Another concept I touched on in my video essay was participatory media culture. Something I pulled from Joost Raessens theory is the idea of gameplay being participation. With both of my case studies, this was something easily identifiable through the choice and consequence mechanics of both games. Interactivity and Connectivity are clear in both games. The narratives of the games respond directly to player choices and players are then able to see the decisions of other players at the end of the episodes.

Source Credit: Life is Strange

When looking for discussions on feminism in gaming, I stumbled upon the femenistfrequency YouTube channel. I had no idea about the harassment against the founder of the channel, and as soon as I read about it I knew I had to include it in my video essay. This is how I came across her acceptance speech at the 2014 Game Developer’s Choice Awards.

Additionally, I was horrified at the types of threats and abuse she faced for pointing out sexist tropes in video games.

Response from Pitch and BETA

Most of the feedback taken on board for the final product came from the BETA and the essay plan I posted. From the BETA, a fellow classmate suggested I include more of a timeline in my DA. I incorporated this by talking about the emergence of action games in the late 90s and how adventure games were impacted by this. Additionally, a commenter from my essay plan suggested I talk about Metroid. I researched the game and discovered the protagonist was a woman and is considered by some to be the first playable female protagonist. This is something I planned to definitely talk about in the video essay, and once I integrated it, I found it segued into talking about other female protagonists in video games over the years.

Trajectory of the Project

The project had slow beginnings, and it was really only after the BETA that I was able nail down to get the project done. I think now that I have more understanding on what it means to study and conduct research in the field of gaming I will be better prepared for future projects.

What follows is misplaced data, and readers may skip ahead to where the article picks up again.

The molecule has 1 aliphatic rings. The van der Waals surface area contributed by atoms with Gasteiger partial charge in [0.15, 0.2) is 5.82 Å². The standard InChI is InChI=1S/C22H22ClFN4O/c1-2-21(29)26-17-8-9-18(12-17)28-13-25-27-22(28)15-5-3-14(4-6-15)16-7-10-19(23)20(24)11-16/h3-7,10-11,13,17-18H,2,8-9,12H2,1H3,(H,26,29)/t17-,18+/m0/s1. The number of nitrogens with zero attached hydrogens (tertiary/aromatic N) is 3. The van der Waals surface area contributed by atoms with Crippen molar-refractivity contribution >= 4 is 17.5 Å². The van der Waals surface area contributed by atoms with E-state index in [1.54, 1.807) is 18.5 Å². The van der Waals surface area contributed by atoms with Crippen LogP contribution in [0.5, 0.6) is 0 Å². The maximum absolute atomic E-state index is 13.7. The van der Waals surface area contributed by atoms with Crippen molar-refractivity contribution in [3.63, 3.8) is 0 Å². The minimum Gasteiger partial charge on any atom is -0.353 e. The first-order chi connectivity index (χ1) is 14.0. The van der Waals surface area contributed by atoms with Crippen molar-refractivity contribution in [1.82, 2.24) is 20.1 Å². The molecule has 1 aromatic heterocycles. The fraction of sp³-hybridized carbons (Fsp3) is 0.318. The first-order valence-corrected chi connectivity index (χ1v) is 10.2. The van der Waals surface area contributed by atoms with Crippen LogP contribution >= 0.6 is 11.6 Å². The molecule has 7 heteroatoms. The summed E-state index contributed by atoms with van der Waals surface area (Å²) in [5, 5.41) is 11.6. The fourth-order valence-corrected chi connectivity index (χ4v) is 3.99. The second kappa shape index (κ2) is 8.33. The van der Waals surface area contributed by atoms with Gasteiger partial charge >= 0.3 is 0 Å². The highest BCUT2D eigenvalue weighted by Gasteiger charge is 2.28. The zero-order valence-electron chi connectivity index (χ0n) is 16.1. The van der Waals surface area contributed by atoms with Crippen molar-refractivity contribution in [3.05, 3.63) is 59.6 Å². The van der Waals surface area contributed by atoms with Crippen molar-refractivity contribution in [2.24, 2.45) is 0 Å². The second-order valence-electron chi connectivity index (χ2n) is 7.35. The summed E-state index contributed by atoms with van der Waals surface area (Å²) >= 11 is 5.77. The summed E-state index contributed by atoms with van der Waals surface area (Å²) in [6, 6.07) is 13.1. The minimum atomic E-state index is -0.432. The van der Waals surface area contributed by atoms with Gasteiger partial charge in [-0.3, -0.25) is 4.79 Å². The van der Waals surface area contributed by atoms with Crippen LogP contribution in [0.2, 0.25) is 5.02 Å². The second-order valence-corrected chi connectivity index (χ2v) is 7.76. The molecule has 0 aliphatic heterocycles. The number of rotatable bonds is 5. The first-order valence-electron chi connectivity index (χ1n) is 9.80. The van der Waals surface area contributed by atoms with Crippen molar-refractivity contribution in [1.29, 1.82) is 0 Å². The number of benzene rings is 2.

Public Utility (Successes and Limitations)

I don’t expect much to come from the project, but it has shown me I am capable of looking into problems within the gaming industry and finding research to support claims and theories I make. I think the media archaeology in the video essay is the strongest aspect of it and it helped me to understand a genre of games I never would have looked up on my own. However, the content is limited due to a ten minute time frame, and I could have gone into more analysis of Clementine and Max as female characters, but perhaps that means I could expand this into a bigger project in the future.


Raessens, J. (2005). Computer games as participatory media culture. In J. Raessens & J. Goldstein (Eds.), Handbook of computer game studies (pp. 373-388). Cambridge, MA: MIT Press. File

Kondrat, X 2015, ‘Gender and video games: How is female gender generally represented in various genres of video games?’, Journal of Comparative Research in Anthropology & Sociology, vol. 6, no. 1, pp. 171–193

Fisher, HD n.d., ‘Sexy, Dangerousand Ignored: An In-depth Review of the Representation of Women in Select Video game Magazines’, GAMES AND CULTURE, vol. 10, no. 6, pp. 551–570

Claudio Cortes-Picazo, L 2016, ‘Transgression of traditional gender identities through the graphical representation of women protagonists video game developed by children’, ARTE INDIVIDUO Y SOCIEDAD, vol. 28, no. 3, pp. 459–473